The Republicans know very well what it would mean to confirm even Garland, for all the reasons Toobin outlines, and it’s the one thing above all they are probably willing to stonewall all through a Clinton administration. There’s no doubt that this is a huge reason why we’re seeing dark money pour into the down ticket races:
[Senate Leadership Fund Super-Pac President Steven] Law’s confident assessment?‘ “I think we will hold the majority,” he said.
Altogether, the Senate Leadership Fund plans to spend $76 million in September and October — and the total could swell larger by Election Day, thanks to mega-donors such as Miriam and Sheldon Adelson, who gave the super PAC $20 million in August. The spending blitz comes after an allied nonprofit group, One Nation, shelled out $26 million on “issue ads” touting GOP candidates between last October and August. That organization is not required to disclose its contributors.
Law said donors have flocked to protect the Senate majority because they see the fight as a “concrete, achievable goal’”- and one in which outside spending can have a clear impact, unlike in the White House race, which is “much larger, more chaotic and harder to predict.”
I have been and remained concerned that this continued focus on all but the most substantive disclosures about Trump distracts us from what “our side” needs to spend all our efforts on from here on out, which is energizing those on “our side” and getting out the vote. There are more of “us” than there are of them, but we ALL have got to vote for Clinton and down-ticket Democrats/aligned independents. Yet even among the people I see on FB who are Clinton supporters, it remains almost all DT, all the time.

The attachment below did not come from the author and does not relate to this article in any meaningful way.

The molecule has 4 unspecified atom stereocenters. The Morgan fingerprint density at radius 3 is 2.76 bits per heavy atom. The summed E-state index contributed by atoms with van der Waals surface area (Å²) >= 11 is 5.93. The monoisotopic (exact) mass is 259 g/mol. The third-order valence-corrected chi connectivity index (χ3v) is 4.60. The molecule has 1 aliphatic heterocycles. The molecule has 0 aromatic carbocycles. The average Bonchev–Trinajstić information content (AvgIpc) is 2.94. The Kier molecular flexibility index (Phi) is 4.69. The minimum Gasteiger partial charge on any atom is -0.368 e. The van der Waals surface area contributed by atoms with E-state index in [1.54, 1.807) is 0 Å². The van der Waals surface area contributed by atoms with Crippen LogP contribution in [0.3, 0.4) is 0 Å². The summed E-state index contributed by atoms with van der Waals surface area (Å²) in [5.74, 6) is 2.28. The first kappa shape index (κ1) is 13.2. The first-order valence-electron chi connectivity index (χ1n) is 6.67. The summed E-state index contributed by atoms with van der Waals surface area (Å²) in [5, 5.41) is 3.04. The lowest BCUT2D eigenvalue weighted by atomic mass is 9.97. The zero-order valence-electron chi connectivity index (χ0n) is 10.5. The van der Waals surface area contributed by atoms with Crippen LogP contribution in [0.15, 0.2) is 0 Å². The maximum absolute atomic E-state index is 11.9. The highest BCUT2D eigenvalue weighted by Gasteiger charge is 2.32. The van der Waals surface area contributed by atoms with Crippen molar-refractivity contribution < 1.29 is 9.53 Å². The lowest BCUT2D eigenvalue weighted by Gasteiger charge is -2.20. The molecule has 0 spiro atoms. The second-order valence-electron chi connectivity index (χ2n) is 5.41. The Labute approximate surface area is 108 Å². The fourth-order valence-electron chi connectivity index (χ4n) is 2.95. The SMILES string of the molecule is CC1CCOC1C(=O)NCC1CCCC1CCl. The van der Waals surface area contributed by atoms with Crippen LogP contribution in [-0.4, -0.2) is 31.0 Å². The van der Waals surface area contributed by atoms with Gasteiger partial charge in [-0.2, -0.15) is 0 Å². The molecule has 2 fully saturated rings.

In my observation, all DT, all the time, energizes and inspires no one, but rather only adds to an already intolerable level of anxiety, fear, and disgust. As a former president rightly said, “Optimism is the beginning of progress.” To bring about change for the better, we can’t rest on recognizing that bad, nay disastrous, things will happen if the Congress remains Republican and, worse yet, Clinton doesn’t win.
Optimism, as the same former president said, is a habit of mind—and we’ve each got to cultivate it. Pessimism not only breeds paralysis and inaction, but also can become an excuse for it. Optimism, in stark contrast, breeds hope. What we’ve got to do now is to believe—to truly believe—that good things can happen if Clinton, and a Congress she can work with, are elected. Even though each of us can only affect this one-on-one, we can play a part.
If each person to whom we pass on helpful information and inspiration passes it on to others, there can and will be a multiplier effect.